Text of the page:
NSA and GCHQ Spy Programmes Face Legal Challenge
The British and US spy programmes that allow intelligence agencies to gather, store and share data on millions of people have been challenged in a legal claim brought by privacy campaigners.
Papers filed on Monday call for an immediate suspension of Britain’s use of material from the Prism programme, which is run by America’s National Security Agency.
They also demand a temporary injunction to the Tempora programme, which allows Britain’s spy centre GCHQ to harvest millions of emails, phone calls and Skype conversations from the undersea cables that carry internet traffic in and out of the country.
Lawyers acting for the UK charity Privacy International say the programme is not necessary or proportionate. They say the laws being used to justify mass data trawling are being abused by intelligence officials and ministers, and need to be urgently reviewed.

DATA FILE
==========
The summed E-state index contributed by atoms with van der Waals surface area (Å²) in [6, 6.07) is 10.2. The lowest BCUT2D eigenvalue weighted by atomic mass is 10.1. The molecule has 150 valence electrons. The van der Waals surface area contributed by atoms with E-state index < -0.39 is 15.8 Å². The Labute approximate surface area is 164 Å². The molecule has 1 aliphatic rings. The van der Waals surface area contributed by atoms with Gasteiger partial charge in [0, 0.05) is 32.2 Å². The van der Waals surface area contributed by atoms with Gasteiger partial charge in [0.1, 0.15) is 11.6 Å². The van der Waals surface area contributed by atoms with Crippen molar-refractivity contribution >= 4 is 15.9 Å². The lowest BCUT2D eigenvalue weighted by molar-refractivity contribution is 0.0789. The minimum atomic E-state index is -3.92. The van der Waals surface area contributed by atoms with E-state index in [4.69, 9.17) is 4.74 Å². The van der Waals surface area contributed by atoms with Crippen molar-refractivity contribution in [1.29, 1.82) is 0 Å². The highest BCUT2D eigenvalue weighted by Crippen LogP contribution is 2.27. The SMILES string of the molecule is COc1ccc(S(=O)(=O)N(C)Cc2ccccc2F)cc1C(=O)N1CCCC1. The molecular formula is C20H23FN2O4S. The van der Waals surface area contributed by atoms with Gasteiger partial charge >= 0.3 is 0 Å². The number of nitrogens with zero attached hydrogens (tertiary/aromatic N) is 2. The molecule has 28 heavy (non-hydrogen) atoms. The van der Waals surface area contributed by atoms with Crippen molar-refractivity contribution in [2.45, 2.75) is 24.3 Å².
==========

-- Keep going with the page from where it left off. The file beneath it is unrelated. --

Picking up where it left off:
The group was prompted into legal action by the US whistleblower Edward Snowden and the leak of top secret papers he gave to the Guardian. This led to a series of stories about the extent of modern-day surveillance and the disclosure of activities that have provoked a worldwide debate about the behaviour of western intelligence agencies.
Campaigners fear Britain is circumventing its own rules to make it easier to get intelligence, and that the emails and calls of Britons are almost certainly being swept up by the NSA.
“The contents of an individual’s phone calls and emails and the websites they visit can be information of a obviously private nature,” the claim says.
“If UK authorities are to be permitted to access such information in relation to those located in the UK in secret and without their knowledge or consent, the European convention on human rights (ECHR) requires there to be a legal regime in place which contains sufficient safeguards against abuse of power and arbitrary use. There is no such regime.”
In modern communications, emails and phone calls made in the UK pass electronically through the US and can be intercepted by the NSA.
“Through their access to the US programme, UK authorities are able to obtain private information about UK citizens without having to comply with any requirements of Ripa,” the claim argues.
The NSA spies on UK Citizens and then the NSA give the UK authorities access to that data, thus circumventing the need for the British Domestic spying agencies to comply with their own laws - nice.